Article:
Templeton v. Quarles

Annotate this Case

374 S.W.2d 654 (1963)

A.K. TEMPLETON, Administrator of the Estate of Robert James Templeton, Deceased, PlaintiffDefendant-in-Error, v. Benton L. QUARLES and Kenneth P. Quarles, DefendantsPlaintiffs-in-Error.

Court of Appeals of Tennessee, Middle Section.

July 26, 1963.

Certiorari Denied January 8, 1964.

*655 Paul D. Kelly, Jr., Jasper, for plaintiffs in error.

*656 Frank C. Gorrell, Nashville, Shelby Haywood, Lewisburg, Sam Raulston, Jasper, for defendant in error.

Certiorari Denied by Supreme Court January 8, 1964.


This suit was instituted by the plaintiff, A.K. Templeton, Administrator of the Estate of Robert James Templeton, Deceased, in the Circuit Court of Marion County, Tennessee, against the defendants, Benton L. Quarles and Kenneth P. Quarles, for the wrongful death of the plaintiff's intestate, Robert James Templeton, Deceased. Benton L. Quarles was at the time of the accident operating an automobile with the permission of its owner, the defendant, Kenneth P. Quarles. The case was tried to a jury before the Honorable A.F. Sloan, Circuit Judge, at Jasper, Tennessee, and resulted in a verdict for the plaintiff in the sum of Twenty-Five Thousand ($25,000.00) Dollars.

Plaintiff's declaration is in four counts.

The first count charges the accident occurred on November 11, 1960, on U.S. Highway 41 some three and one-half miles south of Jasper, Tennessee, at which time plaintiff's intestate was crossing the highway on foot. That as a result of the gross, careless and wanton negligence of the defendant, Benton L. Quarles, in driving the automobile at an excessive rate of speed without keeping a proper lookout ahead, "or upon seeing him there was no reason why the defendant could not have avoided hitting him had the defendant been driving the station wagon in a safe and prudent manner," the defendant struck plaintiff's intestate inflicting serious injuries to his body from which he died within a very few minutes.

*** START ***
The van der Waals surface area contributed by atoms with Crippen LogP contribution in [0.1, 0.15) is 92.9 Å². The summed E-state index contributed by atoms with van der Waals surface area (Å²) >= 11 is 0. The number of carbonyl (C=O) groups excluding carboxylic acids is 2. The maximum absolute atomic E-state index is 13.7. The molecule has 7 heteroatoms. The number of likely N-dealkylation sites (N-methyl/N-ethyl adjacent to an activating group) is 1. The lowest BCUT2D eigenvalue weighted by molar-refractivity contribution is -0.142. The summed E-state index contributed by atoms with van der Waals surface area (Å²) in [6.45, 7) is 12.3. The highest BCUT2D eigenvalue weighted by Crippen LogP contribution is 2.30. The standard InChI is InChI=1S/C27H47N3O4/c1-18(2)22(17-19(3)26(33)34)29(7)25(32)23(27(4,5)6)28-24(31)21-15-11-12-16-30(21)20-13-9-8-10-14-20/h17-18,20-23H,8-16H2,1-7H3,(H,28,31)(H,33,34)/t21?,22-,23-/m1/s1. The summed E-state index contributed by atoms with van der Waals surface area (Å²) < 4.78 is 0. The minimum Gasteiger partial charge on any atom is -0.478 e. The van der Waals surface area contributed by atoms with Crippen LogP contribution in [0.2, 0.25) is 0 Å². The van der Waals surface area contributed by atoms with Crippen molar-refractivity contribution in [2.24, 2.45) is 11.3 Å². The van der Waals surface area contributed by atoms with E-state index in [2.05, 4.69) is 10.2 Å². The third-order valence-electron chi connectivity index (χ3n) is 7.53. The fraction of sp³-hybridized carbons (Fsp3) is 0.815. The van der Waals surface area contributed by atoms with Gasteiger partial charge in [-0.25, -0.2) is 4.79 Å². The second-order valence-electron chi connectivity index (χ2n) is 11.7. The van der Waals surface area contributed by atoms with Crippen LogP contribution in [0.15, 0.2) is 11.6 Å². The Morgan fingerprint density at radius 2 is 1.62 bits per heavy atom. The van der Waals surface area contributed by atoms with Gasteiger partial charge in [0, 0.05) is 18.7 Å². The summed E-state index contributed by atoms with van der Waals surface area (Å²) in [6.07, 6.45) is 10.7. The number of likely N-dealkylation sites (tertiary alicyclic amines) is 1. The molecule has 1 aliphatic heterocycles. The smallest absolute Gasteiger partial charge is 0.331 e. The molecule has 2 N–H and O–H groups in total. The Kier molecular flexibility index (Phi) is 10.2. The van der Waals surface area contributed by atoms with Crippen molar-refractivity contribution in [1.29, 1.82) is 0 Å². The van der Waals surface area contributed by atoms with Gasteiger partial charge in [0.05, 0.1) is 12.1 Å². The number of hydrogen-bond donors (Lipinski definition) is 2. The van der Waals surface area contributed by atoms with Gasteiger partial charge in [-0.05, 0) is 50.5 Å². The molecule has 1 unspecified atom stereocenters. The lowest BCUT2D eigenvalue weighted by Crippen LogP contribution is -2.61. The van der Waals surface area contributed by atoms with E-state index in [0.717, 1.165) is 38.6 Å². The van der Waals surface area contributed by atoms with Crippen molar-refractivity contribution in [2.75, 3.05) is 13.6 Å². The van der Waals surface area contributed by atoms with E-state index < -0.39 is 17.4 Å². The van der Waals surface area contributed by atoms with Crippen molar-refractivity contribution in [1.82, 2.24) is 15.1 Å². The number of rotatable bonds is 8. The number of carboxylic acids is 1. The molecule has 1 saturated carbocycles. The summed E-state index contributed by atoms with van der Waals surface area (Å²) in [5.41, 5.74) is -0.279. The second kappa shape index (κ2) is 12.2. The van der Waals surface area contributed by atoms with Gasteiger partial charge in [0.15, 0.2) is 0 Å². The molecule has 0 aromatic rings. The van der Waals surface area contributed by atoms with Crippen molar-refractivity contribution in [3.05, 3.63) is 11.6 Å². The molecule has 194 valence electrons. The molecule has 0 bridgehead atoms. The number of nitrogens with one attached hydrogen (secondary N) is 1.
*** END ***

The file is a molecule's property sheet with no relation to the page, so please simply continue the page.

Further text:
The second count charges the defendant driver violated Section 59-852 T.C.A., our speed limit statute.

The third count charges the defendant driver with the violation of Section 59-836 T.C.A., which provides that drivers of vehicles shall exercise due care to avoid colliding with a pedestrian upon any roadway.

The fourth count charges the defendant driver with reckless driving, Section 59-858 T.C.A.

To the declaration, the defendants filed a plea of the general issue.

At the conclusion of plaintiff's proof the defendants moved the court for a directed verdict. The court directed a verdict as to the second count charging a violation of the speed limit statute, and overruled defendants' motion in all other respects.

The defendants did not stand upon their motion but introduced as witnesses the defendant, Benton L. Quarles, and his brother, Carl Quarles, who was riding in the automobile driven by defendant.

At the conclusion of all the proof, the defendants renewed their motion for a directed verdict. The trial judge sustained the motion as to the charge of gross negligence on the part of the defendants and overruled the motion otherwise.

As stated, the jury returned a verdict for the plaintiff. Judgment was entered thereupon. Defendants filed a motion for a new trial which was overruled in all respects, except as to the excessiveness of the verdict. The trial judge sustained this ground and ordered a remittitur of Ten Thousand ($10,000.00) Dollars. The plaintiff accepted the remittitur under protest and appealed to this Court, assigning as error the action of the court in suggesting the remittitur. The defendants have perfected an appeal and have assigned five assignments of error.